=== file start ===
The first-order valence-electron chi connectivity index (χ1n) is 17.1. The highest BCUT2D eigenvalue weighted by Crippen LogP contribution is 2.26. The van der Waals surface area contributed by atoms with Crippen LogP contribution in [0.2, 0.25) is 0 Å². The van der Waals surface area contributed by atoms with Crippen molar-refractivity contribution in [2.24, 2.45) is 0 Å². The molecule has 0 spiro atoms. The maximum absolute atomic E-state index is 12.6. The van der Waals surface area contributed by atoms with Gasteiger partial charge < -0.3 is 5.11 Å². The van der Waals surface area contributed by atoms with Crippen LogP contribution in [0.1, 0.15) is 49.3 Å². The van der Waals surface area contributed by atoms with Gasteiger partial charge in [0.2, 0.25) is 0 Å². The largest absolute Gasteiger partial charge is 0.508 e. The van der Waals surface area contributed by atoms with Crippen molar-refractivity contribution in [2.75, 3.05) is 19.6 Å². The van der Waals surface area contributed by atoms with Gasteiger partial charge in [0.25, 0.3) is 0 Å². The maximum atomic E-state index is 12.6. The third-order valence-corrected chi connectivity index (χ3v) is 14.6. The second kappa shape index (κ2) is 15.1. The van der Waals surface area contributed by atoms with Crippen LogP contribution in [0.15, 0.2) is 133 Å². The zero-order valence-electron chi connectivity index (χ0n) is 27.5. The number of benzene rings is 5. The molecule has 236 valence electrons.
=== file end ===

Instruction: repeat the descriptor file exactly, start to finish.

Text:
The first-order valence-electron chi connectivity index (χ1n) is 17.1. The highest BCUT2D eigenvalue weighted by Crippen LogP contribution is 2.26. The van der Waals surface area contributed by atoms with Crippen LogP contribution in [0.2, 0.25) is 0 Å². The van der Waals surface area contributed by atoms with Crippen molar-refractivity contribution in [2.24, 2.45) is 0 Å². The molecule has 0 spiro atoms. The maximum absolute atomic E-state index is 12.6. The van der Waals surface area contributed by atoms with Gasteiger partial charge < -0.3 is 5.11 Å². The van der Waals surface area contributed by atoms with Crippen LogP contribution in [0.1, 0.15) is 49.3 Å². The van der Waals surface area contributed by atoms with Gasteiger partial charge in [0.2, 0.25) is 0 Å². The largest absolute Gasteiger partial charge is 0.508 e. The van der Waals surface area contributed by atoms with Crippen molar-refractivity contribution in [2.75, 3.05) is 19.6 Å². The van der Waals surface area contributed by atoms with Gasteiger partial charge in [0.25, 0.3) is 0 Å². The maximum atomic E-state index is 12.6. The third-order valence-corrected chi connectivity index (χ3v) is 14.6. The second kappa shape index (κ2) is 15.1. The van der Waals surface area contributed by atoms with Crippen LogP contribution in [0.15, 0.2) is 133 Å². The zero-order valence-electron chi connectivity index (χ0n) is 27.5. The number of benzene rings is 5. The molecule has 236 valence electrons.